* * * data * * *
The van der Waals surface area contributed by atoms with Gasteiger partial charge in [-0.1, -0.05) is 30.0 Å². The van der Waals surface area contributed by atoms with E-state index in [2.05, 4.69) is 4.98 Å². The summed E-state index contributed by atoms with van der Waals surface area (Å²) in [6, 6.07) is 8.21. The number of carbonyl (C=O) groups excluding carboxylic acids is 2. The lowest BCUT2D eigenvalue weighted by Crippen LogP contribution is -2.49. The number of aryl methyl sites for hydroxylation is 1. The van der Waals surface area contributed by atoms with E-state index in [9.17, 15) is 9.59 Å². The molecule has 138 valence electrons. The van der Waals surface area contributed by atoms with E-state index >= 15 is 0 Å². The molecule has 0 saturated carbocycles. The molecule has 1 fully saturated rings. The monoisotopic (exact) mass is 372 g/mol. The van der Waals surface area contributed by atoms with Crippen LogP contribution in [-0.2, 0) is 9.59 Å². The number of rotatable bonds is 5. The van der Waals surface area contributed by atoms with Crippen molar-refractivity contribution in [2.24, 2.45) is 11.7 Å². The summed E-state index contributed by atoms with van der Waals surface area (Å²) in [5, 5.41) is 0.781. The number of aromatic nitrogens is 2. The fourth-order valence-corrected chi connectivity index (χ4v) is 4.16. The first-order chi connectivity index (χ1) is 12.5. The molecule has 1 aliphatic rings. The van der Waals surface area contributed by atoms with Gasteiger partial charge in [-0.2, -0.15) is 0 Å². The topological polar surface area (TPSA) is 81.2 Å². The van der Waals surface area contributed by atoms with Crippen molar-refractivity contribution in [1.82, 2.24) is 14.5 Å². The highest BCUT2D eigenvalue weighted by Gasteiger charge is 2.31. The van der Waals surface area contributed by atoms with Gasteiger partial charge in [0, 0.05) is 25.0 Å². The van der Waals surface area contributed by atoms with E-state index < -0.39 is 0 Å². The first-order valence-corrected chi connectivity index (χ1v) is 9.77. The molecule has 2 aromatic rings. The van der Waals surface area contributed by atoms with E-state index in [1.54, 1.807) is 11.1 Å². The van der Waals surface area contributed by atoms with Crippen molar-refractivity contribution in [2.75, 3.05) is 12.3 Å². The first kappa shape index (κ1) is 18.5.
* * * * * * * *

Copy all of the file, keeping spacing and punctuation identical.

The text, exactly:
The van der Waals surface area contributed by atoms with Gasteiger partial charge in [-0.1, -0.05) is 30.0 Å². The van der Waals surface area contributed by atoms with E-state index in [2.05, 4.69) is 4.98 Å². The summed E-state index contributed by atoms with van der Waals surface area (Å²) in [6, 6.07) is 8.21. The number of carbonyl (C=O) groups excluding carboxylic acids is 2. The lowest BCUT2D eigenvalue weighted by Crippen LogP contribution is -2.49. The number of aryl methyl sites for hydroxylation is 1. The van der Waals surface area contributed by atoms with E-state index in [9.17, 15) is 9.59 Å². The molecule has 138 valence electrons. The van der Waals surface area contributed by atoms with E-state index >= 15 is 0 Å². The molecule has 0 saturated carbocycles. The molecule has 1 fully saturated rings. The monoisotopic (exact) mass is 372 g/mol. The van der Waals surface area contributed by atoms with Crippen LogP contribution in [-0.2, 0) is 9.59 Å². The number of rotatable bonds is 5. The van der Waals surface area contributed by atoms with Crippen molar-refractivity contribution in [2.24, 2.45) is 11.7 Å². The summed E-state index contributed by atoms with van der Waals surface area (Å²) in [5, 5.41) is 0.781. The number of aromatic nitrogens is 2. The fourth-order valence-corrected chi connectivity index (χ4v) is 4.16. The first-order chi connectivity index (χ1) is 12.5. The molecule has 1 aliphatic rings. The van der Waals surface area contributed by atoms with Gasteiger partial charge in [-0.2, -0.15) is 0 Å². The topological polar surface area (TPSA) is 81.2 Å². The van der Waals surface area contributed by atoms with Crippen molar-refractivity contribution in [1.82, 2.24) is 14.5 Å². The highest BCUT2D eigenvalue weighted by Gasteiger charge is 2.31. The van der Waals surface area contributed by atoms with Gasteiger partial charge in [0, 0.05) is 25.0 Å². The van der Waals surface area contributed by atoms with E-state index < -0.39 is 0 Å². The first-order valence-corrected chi connectivity index (χ1v) is 9.77. The molecule has 2 aromatic rings. The van der Waals surface area contributed by atoms with E-state index in [1.54, 1.807) is 11.1 Å². The van der Waals surface area contributed by atoms with Crippen molar-refractivity contribution in [2.75, 3.05) is 12.3 Å². The first kappa shape index (κ1) is 18.5.